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The American Musical Instrument Society

Awards

The Curt Sachs Award 2004

Ivan Mačák —Preserver of Slovakia’s Musical Heritage

Twenty years ago, as its president, I attended a meeting of CIMCIM (the International Committee for Musical Instruments of the International Council of Museums) organized by Ivan Mačák at Dolna Krupa castle near Bratislava. The aim of the meeting was to bring together representatives of CIMCIM and the Working Group on Folk Music and Instruments of ICTM (International Committee for Traditional Music).

The dark drive from the airport to Dolna Krupa made us aware of how difficult the situation was in this land and how different life here was from that in the west, which enjoyed freedom. At 9 o’clock in the evening, no people were in the streets and all the curtains of the houses were drawn. During the meeting at Dolna Krupa, a curtained van stood outside the castle, giving us the impression that we were being watched all the time. We wanted to call home, but that was not at all easy. I was advised to call from the post office in Bratislava so that no one would be involved in letting me use their telephone. Later, walking in the square in Bratislava, Ivan Mačák whispered to me that the man cleaning the square was an intellectual with a doctorate in science. These images have remained imprinted on my mind. I felt that by coming to Slovakia we had given hope to colleagues who wanted to discuss how to save their countries’ heritages.

In Slovakia political events of the 20th century have had great impacts on cultural activities. I remember seeing Czech soldiers marching down the streets of Antwerp as part of the German occupation forces; then Europe was divided into the western and eastern parts, and the Czechs and the Slovaks were forced to coexist. After 1950 a barbaric suppression of religion began in Slovakia, harming the cultural life. The Soviets began to liquidate religious institutions, imprison monks and priests, prohibit the activities of the church, and loot and burn historic documents, old musical instruments, and other precious objects. It has been said that the destruction that occurred in Slovakia during this period exceeded that caused by the wars of several centuries.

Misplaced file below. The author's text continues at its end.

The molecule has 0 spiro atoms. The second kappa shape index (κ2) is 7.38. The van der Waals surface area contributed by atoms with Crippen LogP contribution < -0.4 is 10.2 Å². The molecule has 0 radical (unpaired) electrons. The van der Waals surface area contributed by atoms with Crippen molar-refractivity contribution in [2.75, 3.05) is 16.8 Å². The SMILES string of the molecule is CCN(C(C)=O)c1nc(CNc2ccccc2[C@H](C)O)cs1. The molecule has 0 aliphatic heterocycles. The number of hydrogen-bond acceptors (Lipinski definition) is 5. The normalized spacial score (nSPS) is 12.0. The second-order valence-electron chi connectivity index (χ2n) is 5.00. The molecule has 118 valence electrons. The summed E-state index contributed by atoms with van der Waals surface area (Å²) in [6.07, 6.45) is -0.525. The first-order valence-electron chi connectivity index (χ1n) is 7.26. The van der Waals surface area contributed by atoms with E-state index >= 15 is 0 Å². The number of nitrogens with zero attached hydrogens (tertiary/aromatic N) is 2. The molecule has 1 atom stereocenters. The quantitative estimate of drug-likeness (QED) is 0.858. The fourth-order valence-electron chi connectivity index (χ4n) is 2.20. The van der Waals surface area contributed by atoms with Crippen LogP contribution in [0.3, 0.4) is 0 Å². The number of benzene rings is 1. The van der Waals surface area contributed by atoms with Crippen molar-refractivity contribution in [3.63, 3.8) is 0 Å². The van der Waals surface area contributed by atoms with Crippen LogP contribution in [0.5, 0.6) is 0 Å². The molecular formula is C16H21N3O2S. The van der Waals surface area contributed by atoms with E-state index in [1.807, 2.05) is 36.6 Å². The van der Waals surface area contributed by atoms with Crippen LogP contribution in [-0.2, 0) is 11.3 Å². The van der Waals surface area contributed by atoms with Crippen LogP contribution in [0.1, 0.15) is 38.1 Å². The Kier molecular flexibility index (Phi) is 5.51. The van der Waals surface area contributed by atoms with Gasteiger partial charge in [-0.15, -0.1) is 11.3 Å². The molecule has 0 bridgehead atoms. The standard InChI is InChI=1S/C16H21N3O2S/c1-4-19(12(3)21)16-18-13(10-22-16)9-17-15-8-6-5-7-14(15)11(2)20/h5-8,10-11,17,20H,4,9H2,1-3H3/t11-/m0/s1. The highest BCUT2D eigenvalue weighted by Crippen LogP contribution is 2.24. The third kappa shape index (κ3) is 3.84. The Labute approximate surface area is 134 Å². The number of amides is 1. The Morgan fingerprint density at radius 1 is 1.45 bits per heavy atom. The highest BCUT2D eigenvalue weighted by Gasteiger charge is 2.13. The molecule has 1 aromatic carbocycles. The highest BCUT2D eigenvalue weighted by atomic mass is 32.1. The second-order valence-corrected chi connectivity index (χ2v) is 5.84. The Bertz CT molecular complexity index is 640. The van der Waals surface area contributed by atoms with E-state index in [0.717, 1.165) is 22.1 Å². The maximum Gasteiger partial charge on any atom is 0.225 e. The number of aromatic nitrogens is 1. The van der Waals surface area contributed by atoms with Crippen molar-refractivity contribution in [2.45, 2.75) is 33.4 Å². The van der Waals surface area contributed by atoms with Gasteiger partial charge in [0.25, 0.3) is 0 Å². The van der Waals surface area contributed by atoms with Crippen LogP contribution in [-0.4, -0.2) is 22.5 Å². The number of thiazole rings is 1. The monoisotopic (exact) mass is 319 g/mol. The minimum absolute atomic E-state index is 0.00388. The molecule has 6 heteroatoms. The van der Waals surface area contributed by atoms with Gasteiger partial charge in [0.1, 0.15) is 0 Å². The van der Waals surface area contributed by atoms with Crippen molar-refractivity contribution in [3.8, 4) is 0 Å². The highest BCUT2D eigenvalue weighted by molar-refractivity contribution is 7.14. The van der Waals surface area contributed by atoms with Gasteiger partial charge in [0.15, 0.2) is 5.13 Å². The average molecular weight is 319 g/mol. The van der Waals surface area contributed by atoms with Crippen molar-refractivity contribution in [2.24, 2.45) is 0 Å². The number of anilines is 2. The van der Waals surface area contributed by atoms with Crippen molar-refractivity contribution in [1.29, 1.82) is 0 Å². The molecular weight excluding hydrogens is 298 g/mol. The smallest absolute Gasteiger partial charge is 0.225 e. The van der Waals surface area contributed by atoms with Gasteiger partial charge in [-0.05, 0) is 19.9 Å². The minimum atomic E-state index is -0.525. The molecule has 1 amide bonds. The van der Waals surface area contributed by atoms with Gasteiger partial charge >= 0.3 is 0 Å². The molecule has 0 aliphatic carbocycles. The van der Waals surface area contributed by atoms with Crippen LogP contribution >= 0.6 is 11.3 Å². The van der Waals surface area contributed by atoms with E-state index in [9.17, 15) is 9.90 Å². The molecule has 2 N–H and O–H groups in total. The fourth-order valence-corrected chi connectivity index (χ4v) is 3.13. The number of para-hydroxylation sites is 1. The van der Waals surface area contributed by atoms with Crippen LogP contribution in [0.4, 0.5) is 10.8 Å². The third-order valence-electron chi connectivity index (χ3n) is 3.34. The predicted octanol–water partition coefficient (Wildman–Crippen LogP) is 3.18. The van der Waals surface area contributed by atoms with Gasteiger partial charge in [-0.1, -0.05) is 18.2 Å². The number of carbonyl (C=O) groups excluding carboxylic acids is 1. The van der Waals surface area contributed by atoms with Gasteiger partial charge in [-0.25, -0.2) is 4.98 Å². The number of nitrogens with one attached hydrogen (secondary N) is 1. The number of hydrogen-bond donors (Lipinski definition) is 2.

The fall of the Communist regime in 1989 had a positive effect on the possibilities for free expression and international contacts. A deeper understanding of the relationships of musical instruments to their environments and especially to the concept of culture was developed at the beginning of the 1990s as the problem of the coexistence of the Czechs and Slovaks in a common state was discussed. It became clear that none of the politicians on either side knew the importance of the concept of culture, an evolving and cumulative tradition of a society.

Ivan Mačák was quite aware of the value of culture when he started his career as curator of the Slovak National Museum. He stated, "It is well known that when we put musical instruments into a museum collection, we remove them from the environment in which they are associated with other cultural phenomena. If we assign them in this mutilated form to documentation, they do not contain as much information as when they functioned in their original context. These were the considerations which led to the origin of a new method of documenting Slovak folk musical instruments."

Today Slovakia still preserves a living tradition of folk musical instruments, a valuable result of all of Macák’s efforts over the years. Within the framework of a folklore festival, there is now a competition for makers of folk musical instruments. In order to realize such aims, someone like Ivan Mačák is needed, someone whose enthusiasm is rooted in firm convictions. When I suggested Ivan Mačák for the Curt Sachs Award, it was because of his enthusiasm, which I had never forgotten since our first meeting.

~ Jeannine Lambrechts-Douillez

 

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